Did you know there are two mushroom farms on the doorstep of the ACT? Majestic Mushrooms of Murrumbateman and Canberra Mushrooms of Yass are both farmed within 50 kilometres of Canberra. In terms of food miles, that’s pretty damn good. Throughout the month of June, the Australian Mushroom Growers Association have run a buy local campaign in the ACT. I am excited to be a part of a conversation about local mushrooms that started with a courtesy box of mushrooms hand delivered to food bloggers across Canberra. You can link to the other bloggers at the power of mushrooms website. My box of mushroomy goodness was kindly delivered by Ian from Majestic Mushrooms. I usually buy my Majestic Mushrooms at my beloved Capital Region Farmers Market. But you can also buy them from the green grocer next to SupaBarn in the Canberra Centre. Of course, you can also buy local mushrooms at Choku Bai Jo in North Lyneham and Curtin. A tip for young players, if you want to buy local, give the nationwide chain stores a miss. But you can find local mushrooms at SupaBarn and Ziggy’s shops across the ACT.
Mushrooms are incredibly versatile and, in my humble opinion, ridiculously delicious. In the past, I’ve posted recipes for tempura mushrooms, my favourite mushroom frittata, stuffed mushrooms and mushroom risotto. Mushrooms take far less energy to produce than meat, but make for a great burger, or in this case, a wonderful, meaty soup full of hearty goodness. It seemed appropriate to use my locally grown mushrooms in a soup with seasonal chestnuts from just down the road. It’s a flavour combination I love and will continue to play with.
This delicious soup is gluten free and can very easily be made vegetarian or vegan by the use of olive oil instead of butter, selecting a vegetable stock, and choosing appropriate toppings. I used duck stock, because it’s what I had in the freezer. It worked beautifully. Vegetable or chicken stock would be great though. I may have some rabbit stock soon too though, and I think that would work beautifully. The lemon thyme is the trick to lifting this soup delicious soup from good to truly wonderful. Frying a few of these selected ingredients make a wonderful crisp topping for a luscious soup.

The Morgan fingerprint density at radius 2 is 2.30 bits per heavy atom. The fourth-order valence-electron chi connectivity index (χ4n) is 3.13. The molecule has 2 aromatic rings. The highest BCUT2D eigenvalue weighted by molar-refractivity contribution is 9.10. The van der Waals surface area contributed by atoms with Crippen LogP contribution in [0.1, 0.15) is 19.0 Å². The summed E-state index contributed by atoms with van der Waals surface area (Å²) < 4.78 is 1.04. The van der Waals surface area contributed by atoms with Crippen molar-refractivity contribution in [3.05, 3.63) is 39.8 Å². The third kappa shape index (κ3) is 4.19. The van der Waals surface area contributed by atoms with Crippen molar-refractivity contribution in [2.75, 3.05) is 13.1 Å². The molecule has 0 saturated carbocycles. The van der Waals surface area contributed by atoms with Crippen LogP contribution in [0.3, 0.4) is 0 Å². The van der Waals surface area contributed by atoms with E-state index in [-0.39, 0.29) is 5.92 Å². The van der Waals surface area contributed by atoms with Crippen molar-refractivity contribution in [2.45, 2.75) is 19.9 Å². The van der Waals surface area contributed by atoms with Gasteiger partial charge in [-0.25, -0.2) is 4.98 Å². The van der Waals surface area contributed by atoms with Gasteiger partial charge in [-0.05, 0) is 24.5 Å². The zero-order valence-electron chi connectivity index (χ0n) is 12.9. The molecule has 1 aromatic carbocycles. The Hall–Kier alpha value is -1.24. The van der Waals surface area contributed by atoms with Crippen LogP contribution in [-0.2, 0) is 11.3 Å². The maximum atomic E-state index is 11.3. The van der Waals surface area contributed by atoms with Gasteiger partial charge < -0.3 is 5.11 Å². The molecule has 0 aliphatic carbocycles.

|600||grams||swiss brown mushrooms|
|1/4||cup||olive oil or butter|
|freshly ground black pepper|
Optional toppings for serving
*Don’t use cream and crème fraiche. If you want a dairy topping, choose one or the other.
Place the whole onions (skin and all) on a baking tray in the oven and set the temperature to 180oC. Roast for about 20 minutes.
Meanwhile, cut a cross in the skin of each chestnut, slicing through both the outer and thin inner skin. Add the chestnuts to the oven tray and return it to the oven (with the onions). Roast for another 20 minutes or until the onions are tender and the skin on the chestnuts peel open. While the chestnuts are still warm, remove both the outer and inner skins.
Add the butter or oil to a large saucepan. Cook the mushrooms in the oil over a medium heat till they are cooked through. Add the stock, chestnuts, onion, lemon thyme and bay leaves to the saucepan. Bring the contents to the boil and simmer for 15 minutes. Set aside a few whole chestnuts and mushrooms for serving. Discard the thyme and bay leaves, then ladle the solids into a blender and puree with as much liquid as you need. Return the puree to the remaining stock, mix to combine and season to taste. Remove any soup you wish to freeze or refrigerate for later use. Heat the soup you wish to serve immediately.
To serve, heat a little oil and fry the pancetta, salt bush, and sage (if using) till crisp. Remove the crisp toppings from the pan and drain. Pour the hot soup into serving bowls. Add some of your reserved chestnuts and mushrooms. If you’re using cream or crème fraiche, pour a little on top of each bowl. Then top with your choice of crisp toppings and fresh thyme.